Education Week - February 14, 2018 - 17
For Students Displaced by
Storm, the 'Needs Are Great'
CONTINUED FROM PAGE 1
have a large Hispanic population, and the
evacuees enrolling in the district are staying in temporary housing at nearby hotels.
This creates an added layer of uncertainty
for the district as it weighs accommodating
the needs of families and students who may
not be around in a few months.
An additional challenge for Richard
and others in his position is determining
the placement of students who arrive on
the mainland without education records.
Nearly 75 percent of the evacuees who are
enrolled in West Springfield schools are in
special education programs because they
had an individualized education program,
or IEP, or because their parents told district
officials that their children had been in special education programs in Puerto Rico.
Photograph by Erin Irwin/Education Week
Florida's public schools have
taken in more student evacuees
from Puerto Rico and the Virgin
Islands than any other state.
See where they have enrolled.
there's a busy Walgreen's, a gas station, and Utuado's
National Guard outpost. And across the river, power
lines that were lying by the roadside in early October
had been put back up by late January.
But classes are now just half an hour, which means the
teachers assign less homework and approach the coursework differently. They try to get some of their work done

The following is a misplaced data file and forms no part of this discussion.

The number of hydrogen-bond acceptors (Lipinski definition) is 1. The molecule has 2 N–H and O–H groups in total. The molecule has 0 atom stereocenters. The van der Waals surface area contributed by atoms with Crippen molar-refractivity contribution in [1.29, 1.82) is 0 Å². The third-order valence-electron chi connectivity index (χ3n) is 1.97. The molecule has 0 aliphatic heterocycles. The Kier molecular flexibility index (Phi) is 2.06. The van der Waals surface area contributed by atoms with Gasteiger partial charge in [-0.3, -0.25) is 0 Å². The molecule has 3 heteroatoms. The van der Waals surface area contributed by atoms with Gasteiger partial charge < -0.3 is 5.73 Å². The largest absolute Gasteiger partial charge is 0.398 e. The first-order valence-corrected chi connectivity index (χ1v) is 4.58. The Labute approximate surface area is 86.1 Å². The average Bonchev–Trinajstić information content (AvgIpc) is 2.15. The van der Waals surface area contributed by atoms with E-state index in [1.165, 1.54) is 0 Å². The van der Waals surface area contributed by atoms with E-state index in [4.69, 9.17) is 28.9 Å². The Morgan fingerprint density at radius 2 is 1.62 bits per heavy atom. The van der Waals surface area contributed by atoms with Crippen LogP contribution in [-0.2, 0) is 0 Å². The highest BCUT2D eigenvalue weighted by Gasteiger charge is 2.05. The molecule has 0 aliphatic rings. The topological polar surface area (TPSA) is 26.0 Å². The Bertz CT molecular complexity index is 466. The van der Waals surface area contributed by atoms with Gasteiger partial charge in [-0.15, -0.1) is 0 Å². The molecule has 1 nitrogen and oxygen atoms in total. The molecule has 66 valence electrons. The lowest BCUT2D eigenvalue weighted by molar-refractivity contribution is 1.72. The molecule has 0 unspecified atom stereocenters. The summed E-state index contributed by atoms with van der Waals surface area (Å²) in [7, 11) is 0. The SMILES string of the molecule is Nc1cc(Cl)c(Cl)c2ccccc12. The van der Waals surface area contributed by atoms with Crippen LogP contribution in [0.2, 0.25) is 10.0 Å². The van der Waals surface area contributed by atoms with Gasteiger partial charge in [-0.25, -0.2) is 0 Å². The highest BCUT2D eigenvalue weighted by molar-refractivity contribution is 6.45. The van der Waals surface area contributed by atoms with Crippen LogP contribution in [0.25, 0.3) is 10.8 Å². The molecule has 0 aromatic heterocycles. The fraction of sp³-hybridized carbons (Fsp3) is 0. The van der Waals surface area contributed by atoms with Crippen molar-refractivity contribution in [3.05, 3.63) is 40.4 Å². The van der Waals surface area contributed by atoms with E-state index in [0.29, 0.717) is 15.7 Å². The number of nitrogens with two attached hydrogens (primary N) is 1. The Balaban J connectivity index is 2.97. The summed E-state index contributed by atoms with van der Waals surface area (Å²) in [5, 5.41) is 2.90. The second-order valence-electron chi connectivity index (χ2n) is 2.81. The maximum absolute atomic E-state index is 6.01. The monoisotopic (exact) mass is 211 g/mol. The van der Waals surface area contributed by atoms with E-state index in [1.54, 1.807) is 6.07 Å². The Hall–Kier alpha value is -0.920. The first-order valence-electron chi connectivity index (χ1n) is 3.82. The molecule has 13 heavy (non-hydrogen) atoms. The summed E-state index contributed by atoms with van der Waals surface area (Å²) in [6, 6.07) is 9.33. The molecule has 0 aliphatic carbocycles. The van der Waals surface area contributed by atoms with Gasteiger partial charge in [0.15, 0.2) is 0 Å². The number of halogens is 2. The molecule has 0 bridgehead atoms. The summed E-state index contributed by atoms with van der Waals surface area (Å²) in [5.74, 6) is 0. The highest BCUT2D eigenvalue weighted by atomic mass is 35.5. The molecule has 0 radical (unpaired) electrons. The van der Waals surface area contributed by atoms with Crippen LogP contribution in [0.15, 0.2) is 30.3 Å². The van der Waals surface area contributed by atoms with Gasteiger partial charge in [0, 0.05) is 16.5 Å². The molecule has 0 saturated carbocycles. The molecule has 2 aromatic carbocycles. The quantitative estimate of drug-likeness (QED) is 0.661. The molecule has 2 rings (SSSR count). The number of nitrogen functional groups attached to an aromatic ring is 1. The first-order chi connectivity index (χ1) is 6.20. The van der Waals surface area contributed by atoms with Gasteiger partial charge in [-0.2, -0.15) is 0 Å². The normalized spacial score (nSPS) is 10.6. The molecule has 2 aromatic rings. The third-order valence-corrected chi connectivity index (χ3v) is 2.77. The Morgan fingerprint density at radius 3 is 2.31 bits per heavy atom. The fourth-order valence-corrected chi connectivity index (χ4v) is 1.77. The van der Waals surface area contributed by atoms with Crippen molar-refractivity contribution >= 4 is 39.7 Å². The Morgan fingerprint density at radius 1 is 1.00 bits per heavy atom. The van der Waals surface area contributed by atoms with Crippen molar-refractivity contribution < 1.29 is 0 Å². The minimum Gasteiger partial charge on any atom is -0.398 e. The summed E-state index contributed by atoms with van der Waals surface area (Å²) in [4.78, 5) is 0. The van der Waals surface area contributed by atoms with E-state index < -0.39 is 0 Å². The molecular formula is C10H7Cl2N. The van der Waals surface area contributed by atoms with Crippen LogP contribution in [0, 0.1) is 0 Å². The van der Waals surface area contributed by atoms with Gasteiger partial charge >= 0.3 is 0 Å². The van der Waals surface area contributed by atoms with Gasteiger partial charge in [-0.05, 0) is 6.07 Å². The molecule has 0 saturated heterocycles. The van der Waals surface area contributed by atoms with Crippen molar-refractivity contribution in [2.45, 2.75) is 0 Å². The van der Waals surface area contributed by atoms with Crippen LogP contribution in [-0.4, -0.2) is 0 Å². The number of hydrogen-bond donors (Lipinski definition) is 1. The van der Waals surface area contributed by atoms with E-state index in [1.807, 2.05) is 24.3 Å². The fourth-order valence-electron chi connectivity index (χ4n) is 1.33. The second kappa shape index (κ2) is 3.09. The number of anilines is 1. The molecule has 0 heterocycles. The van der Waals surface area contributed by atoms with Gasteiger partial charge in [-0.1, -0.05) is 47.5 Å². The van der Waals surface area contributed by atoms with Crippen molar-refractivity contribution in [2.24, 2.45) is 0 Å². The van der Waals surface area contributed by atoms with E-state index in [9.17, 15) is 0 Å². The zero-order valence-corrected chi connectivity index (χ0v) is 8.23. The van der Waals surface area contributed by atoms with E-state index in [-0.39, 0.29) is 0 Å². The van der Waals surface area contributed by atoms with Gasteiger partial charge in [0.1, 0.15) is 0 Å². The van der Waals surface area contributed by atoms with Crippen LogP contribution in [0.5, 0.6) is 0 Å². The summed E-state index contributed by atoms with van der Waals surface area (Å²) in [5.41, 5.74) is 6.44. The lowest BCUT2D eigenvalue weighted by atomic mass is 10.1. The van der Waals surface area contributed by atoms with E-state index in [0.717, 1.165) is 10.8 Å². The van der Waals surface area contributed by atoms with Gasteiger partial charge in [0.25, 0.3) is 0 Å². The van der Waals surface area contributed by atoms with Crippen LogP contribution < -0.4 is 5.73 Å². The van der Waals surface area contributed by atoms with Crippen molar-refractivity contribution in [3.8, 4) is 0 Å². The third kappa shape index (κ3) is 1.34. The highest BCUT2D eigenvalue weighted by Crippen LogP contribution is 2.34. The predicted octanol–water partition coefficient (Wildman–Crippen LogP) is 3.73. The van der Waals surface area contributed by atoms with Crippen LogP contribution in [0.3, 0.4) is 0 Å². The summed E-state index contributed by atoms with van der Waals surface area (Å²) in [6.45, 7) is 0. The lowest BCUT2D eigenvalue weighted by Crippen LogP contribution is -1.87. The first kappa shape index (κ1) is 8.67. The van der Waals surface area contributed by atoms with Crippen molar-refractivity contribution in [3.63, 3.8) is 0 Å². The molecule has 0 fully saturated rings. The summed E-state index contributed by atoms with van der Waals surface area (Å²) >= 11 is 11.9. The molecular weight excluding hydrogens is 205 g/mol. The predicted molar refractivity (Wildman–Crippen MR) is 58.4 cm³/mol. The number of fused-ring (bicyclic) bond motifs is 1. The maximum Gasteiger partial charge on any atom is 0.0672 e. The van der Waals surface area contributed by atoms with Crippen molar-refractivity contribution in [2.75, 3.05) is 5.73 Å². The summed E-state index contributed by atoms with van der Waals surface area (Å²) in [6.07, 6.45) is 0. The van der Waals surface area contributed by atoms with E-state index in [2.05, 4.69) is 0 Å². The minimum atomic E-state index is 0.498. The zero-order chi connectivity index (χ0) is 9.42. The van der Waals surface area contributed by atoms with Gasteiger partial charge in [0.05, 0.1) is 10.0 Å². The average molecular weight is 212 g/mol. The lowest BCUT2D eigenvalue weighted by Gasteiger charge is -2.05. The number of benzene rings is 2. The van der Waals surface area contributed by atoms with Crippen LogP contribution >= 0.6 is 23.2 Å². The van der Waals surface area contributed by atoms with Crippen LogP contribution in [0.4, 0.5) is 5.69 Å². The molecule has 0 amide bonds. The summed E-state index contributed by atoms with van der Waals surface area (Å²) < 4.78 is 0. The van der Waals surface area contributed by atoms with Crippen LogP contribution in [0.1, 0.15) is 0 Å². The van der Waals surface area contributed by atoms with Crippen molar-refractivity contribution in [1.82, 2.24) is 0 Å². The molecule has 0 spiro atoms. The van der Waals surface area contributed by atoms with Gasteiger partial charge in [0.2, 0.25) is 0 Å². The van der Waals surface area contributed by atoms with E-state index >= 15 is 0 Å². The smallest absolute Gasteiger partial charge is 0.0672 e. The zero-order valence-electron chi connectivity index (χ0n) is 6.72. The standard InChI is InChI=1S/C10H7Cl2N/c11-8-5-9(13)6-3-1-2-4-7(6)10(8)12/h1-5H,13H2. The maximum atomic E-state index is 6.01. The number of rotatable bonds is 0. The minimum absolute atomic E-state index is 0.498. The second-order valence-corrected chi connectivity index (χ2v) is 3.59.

at home, assuming they have power themselves.
Massachusetts Gov. Charlie Baker, a Republican, plans to provide $15 million in
additional funding for districts serving the
nearly 2,500 evacuees from Puerto Rico
and the U.S. Virgin Islands. As a result,
Holyoke could receive about $6,000 per
student, said Stephen Zrike, who the state
appointed as the district superintendent
in 2015 after years of sluggish academic
performance and low graduation rates.
The state had previously split a $60,000
grant under the federal McKinney-Vento
Homeless Assistance Act among the districts that had enrolled the largest number of evacuees, which came to about
$5,000 per district, Zrike said.
But Holyoke is not letting the availability of state aid determine its response, he added.
"Our approach is that we are going
to do what we need to do to ensure that
once they [arrive], they are going to get to
school as soon as possible," Zrike said. "We
are going to be flexible."
If the influx continues, Zrike's wish list
includes Spanish-language books, teachers, counselors, and help for the homelessassistance coordinator whose caseload
Holyoke had registered nearly 200 Puerto
Rican students by the end of January, though
Thousands of Displaced
Puerto Rican Students
López worries about where things are headed.
"We are falling a little bit behind," she said. She adds
that the load on teachers is heavy because they struggle
with their own difficulties at home: "If you ask every
single one of the teachers in Puerto Rico right now,
they're going to tell you that, yes, we're kind of burned
out. We have difficulties like every other person."